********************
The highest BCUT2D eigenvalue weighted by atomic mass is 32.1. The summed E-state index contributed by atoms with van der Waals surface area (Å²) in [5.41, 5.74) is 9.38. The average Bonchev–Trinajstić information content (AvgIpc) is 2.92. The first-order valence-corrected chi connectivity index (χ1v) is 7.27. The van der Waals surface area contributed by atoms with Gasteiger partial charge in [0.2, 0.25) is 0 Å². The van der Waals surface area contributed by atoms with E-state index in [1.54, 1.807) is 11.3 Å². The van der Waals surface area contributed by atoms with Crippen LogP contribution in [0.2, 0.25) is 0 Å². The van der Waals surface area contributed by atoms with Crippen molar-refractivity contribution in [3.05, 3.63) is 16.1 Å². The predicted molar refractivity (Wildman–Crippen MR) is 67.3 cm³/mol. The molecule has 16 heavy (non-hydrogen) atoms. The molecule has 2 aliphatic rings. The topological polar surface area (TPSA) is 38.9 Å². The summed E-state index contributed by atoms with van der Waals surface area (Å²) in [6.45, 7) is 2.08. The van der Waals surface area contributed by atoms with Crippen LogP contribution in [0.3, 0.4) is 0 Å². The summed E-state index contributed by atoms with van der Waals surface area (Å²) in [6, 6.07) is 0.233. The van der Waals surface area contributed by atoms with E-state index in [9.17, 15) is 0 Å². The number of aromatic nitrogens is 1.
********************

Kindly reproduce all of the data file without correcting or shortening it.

The highest BCUT2D eigenvalue weighted by atomic mass is 32.1. The summed E-state index contributed by atoms with van der Waals surface area (Å²) in [5.41, 5.74) is 9.38. The average Bonchev–Trinajstić information content (AvgIpc) is 2.92. The first-order valence-corrected chi connectivity index (χ1v) is 7.27. The van der Waals surface area contributed by atoms with Gasteiger partial charge in [0.2, 0.25) is 0 Å². The van der Waals surface area contributed by atoms with E-state index in [1.54, 1.807) is 11.3 Å². The van der Waals surface area contributed by atoms with Crippen LogP contribution in [0.2, 0.25) is 0 Å². The van der Waals surface area contributed by atoms with Crippen molar-refractivity contribution in [3.05, 3.63) is 16.1 Å². The predicted molar refractivity (Wildman–Crippen MR) is 67.3 cm³/mol. The molecule has 16 heavy (non-hydrogen) atoms. The molecule has 2 aliphatic rings. The topological polar surface area (TPSA) is 38.9 Å². The summed E-state index contributed by atoms with van der Waals surface area (Å²) in [6.45, 7) is 2.08. The van der Waals surface area contributed by atoms with Crippen LogP contribution in [0.3, 0.4) is 0 Å². The summed E-state index contributed by atoms with van der Waals surface area (Å²) in [6, 6.07) is 0.233. The van der Waals surface area contributed by atoms with E-state index in [9.17, 15) is 0 Å². The number of aromatic nitrogens is 1.